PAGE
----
Lammy Review

Part of the debate – in the House of Commons at 1:33 pm on 30th June 2020.

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Photo of Alex Chalk Alex Chalk Assistant Whip, The Parliamentary Under-Secretary of State for Justice 1:33 pm, 30th June 2020

I am grateful to the right hon. Gentleman for his remarks. Let me be clear: we say that 16 recommendations have been implemented. The point I was making about 11 is that there is agreement between the parties, so to speak, that 11 of those 16 have been implemented, or partially implemented—that is in the right hon. Gentleman’s letter. There is a dispute about the other five, to which I shall come in a moment.

In 2017, after this excellent report was produced, the Government could have said in respect of recommendation 13—to which the right hon. Gentleman refers and which, by the way, requires that all transcripts of sentencing hearings should be printed and published—“Do you know what, Mr Lammy? That is simply not feasible. We are just going to turn our face against that.” But instead, the Government looked behind the intention of that recommendation, and the intention—as set out in the text of the report, by the way—was to increase transparency. I will explain in a moment what then happened, but I wish to deal with this point first. In December 2017, the Government said in their response that they would not be able to implement every last word—in fact, the expression used was “to the letter”, in paragraph 8, if the right hon. Gentleman wants to look at it.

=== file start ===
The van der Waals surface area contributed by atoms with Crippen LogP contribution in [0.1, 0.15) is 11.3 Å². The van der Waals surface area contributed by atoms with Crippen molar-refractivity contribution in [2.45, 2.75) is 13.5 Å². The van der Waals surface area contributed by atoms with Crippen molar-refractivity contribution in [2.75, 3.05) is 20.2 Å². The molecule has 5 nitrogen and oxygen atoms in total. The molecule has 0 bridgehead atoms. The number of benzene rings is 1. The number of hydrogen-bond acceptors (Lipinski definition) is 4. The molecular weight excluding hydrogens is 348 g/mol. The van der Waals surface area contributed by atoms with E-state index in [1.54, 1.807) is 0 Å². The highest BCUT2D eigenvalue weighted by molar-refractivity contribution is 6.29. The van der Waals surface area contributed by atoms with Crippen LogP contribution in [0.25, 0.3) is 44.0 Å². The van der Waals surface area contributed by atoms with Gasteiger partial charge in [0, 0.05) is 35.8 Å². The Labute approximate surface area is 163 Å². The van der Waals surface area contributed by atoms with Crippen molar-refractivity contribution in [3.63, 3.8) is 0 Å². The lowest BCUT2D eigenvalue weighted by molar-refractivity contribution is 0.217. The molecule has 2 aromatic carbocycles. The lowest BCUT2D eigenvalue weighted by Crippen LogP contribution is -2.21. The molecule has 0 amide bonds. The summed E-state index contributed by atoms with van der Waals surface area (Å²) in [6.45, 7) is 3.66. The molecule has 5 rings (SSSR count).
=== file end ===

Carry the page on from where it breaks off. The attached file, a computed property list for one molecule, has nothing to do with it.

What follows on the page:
In respect of recommendation 13, to which the right hon. Gentleman refers, what in fact have the Government said? The report from 2020—which, by the way, runs to some 80 pages, setting out what the Government have done in respect of each of the recommendations—talks about recommendation 13, and if he wants to find it, it is at page 60. I remind everyone of what recommendation 13 says:

“As part of the court modernisation programme, all sentencing remarks in the Crown Court should be published in audio and/or written form. This would build trust by making justice more transparent and comprehensible for victims, witnesses and offenders.”

We said that transcripts for everything would be a gargantuan expense, and that money would have to come out of the legal aid budget and so on. We said that

“the costs are prohibitive at this time”,

but that the

Ministry of Justice has however produced a four-part guide to support defendants as they move through the Criminal Justice System from charge to case completion, available online and in Courts. MoJ want to ensure that people are given the help they need to understand the Court process and the consequences of their own decisions, as well as those made by the Court. The guide includes information on sentencing”.

In other words, we implemented the spirit of the recommendation.